Russian spy chief says U.S., Poland plotting division of Ukraine

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FILE PHOTO: Ukraine's Zelenskiy, Poland's Duda, Lithuania's Nauseda, Latvia's Levits and Estonia's Karis hold news briefing in Kyiv

LONDON (Reuters) -Russia's foreign spy chief accused the United States and Poland on Thursday of plotting to gain a sphere of influence in Ukraine, a claim denied by Warsaw as disinformation aimed at sowing distrust among Kyiv's supporters.

Sergei Naryshkin, the chief of Russia's Foreign Intelligence Service (SVR), cited unpublished intelligence that he said showed the United States and Poland, NATO allies, were plotting to restore Polish control over part of western Ukraine.

"According to the intelligence received by Russia's Foreign Intelligence Service, Washington and Warsaw are working on plans to establish Poland's tight military and political control over its historical possessions in Ukraine," Naryshkin said in a rare statement released by the SVR.

Poland denied the claim and said it was disinformation spread by Moscow.

"The lies about Poland's alleged plans to attack western Ukraine have been repeated for several years," said Stanislaw Zaryn, spokesman for Poland's special services coordinator.

"The aim of Russian propaganda is to foster distrust between Ukraine and Poland, to undermine PL-UA cooperation."

Poland has ruled some territories that are now part of Ukraine at different times in the past, most recently between the two world wars. Western Ukraine, including the city of Lviv, were absorbed into the Soviet Union at the end of World War Two.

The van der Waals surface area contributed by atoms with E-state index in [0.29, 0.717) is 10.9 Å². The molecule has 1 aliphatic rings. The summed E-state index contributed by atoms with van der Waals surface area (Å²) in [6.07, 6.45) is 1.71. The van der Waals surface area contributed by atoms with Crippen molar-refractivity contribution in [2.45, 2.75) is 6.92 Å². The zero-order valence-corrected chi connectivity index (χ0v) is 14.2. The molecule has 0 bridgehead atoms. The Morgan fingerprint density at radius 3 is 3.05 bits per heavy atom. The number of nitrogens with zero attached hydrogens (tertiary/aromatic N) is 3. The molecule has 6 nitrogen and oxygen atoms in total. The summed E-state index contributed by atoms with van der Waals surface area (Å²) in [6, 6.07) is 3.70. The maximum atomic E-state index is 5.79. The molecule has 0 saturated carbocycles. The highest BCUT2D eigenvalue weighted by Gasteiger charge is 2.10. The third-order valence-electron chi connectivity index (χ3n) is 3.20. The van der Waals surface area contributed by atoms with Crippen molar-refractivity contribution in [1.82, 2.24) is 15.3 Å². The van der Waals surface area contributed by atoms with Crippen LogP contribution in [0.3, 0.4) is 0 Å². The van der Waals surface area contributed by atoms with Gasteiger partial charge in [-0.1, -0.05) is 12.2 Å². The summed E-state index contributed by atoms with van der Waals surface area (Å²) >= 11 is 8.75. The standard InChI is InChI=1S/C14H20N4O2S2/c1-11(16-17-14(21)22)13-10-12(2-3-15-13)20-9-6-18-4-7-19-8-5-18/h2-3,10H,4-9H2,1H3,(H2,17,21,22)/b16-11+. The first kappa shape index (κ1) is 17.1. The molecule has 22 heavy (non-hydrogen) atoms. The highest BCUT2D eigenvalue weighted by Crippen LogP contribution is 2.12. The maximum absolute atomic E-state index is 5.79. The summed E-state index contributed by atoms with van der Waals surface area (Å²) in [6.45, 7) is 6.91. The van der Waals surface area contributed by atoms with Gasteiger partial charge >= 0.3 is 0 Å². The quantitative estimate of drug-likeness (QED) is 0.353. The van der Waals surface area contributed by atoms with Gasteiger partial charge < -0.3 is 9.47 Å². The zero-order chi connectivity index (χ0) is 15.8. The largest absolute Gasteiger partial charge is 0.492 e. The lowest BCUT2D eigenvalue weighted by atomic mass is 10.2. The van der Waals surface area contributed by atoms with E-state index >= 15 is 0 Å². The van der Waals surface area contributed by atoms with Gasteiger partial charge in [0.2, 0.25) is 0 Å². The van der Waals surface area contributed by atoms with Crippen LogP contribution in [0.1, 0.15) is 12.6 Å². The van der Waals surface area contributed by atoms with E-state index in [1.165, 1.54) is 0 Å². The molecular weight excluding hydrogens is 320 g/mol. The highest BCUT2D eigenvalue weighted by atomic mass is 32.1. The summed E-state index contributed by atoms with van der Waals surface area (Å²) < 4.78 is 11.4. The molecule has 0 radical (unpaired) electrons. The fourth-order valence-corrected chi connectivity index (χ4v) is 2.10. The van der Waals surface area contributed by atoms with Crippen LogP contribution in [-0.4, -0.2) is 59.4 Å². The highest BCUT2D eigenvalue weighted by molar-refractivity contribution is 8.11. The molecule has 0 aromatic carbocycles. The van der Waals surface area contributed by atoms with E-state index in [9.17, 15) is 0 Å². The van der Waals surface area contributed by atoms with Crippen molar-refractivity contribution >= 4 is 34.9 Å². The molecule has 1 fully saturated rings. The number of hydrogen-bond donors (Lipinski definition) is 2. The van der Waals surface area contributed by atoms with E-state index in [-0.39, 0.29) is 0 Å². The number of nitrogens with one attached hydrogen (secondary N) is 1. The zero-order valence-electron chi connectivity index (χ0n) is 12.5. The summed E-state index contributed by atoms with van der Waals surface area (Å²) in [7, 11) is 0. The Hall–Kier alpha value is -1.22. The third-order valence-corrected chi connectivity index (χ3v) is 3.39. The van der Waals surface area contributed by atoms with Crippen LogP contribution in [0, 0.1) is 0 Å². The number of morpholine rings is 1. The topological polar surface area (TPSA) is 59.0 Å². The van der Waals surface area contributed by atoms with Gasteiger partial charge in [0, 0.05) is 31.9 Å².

The SVR said the United States was discussing with Poland a plan under which Polish "peacekeeping" forces without a NATO mandate would enter parts of western Ukraine where the chance of a confrontation with Russian forces was low.

The SVR, which after the 1991 fall of the Soviet Union took on most of the Soviet-era KGB's foreign spying responsibilities, did not publish its evidence, and Reuters was unable to verify the accusation.

Poland is one of Ukraine's strongest supporters in its resistance to Russia's invasion, sending weapons across the border and taking in around three million Ukrainian refugees.

A senior Russian lawmaker, Senator Andrei Klimov, deputy chair of the Federation Council's Foreign Affairs Committee, also said on Thursday that Poland was planning to establish control over part of Ukraine. He gave no evidence for the claim.

Russia has been signaling for days that the conflict could end with a forced partition of Ukraine.

One of Russian President Vladimir Putin's closest allies said this week that Ukraine was spiraling toward a collapse into several states because of what he cast as a U.S. attempt to use Kyiv to undermine Russia.

Russia calls its actions in Ukraine a "special operation" to disarm Ukraine and protect it from fascists. Ukraine and the West says this a false pretext for an unprovoked war of aggression by Putin.

(Reporting by Guy FaulconbridgeEditing by Gareth Jones and Bill Berkrot)

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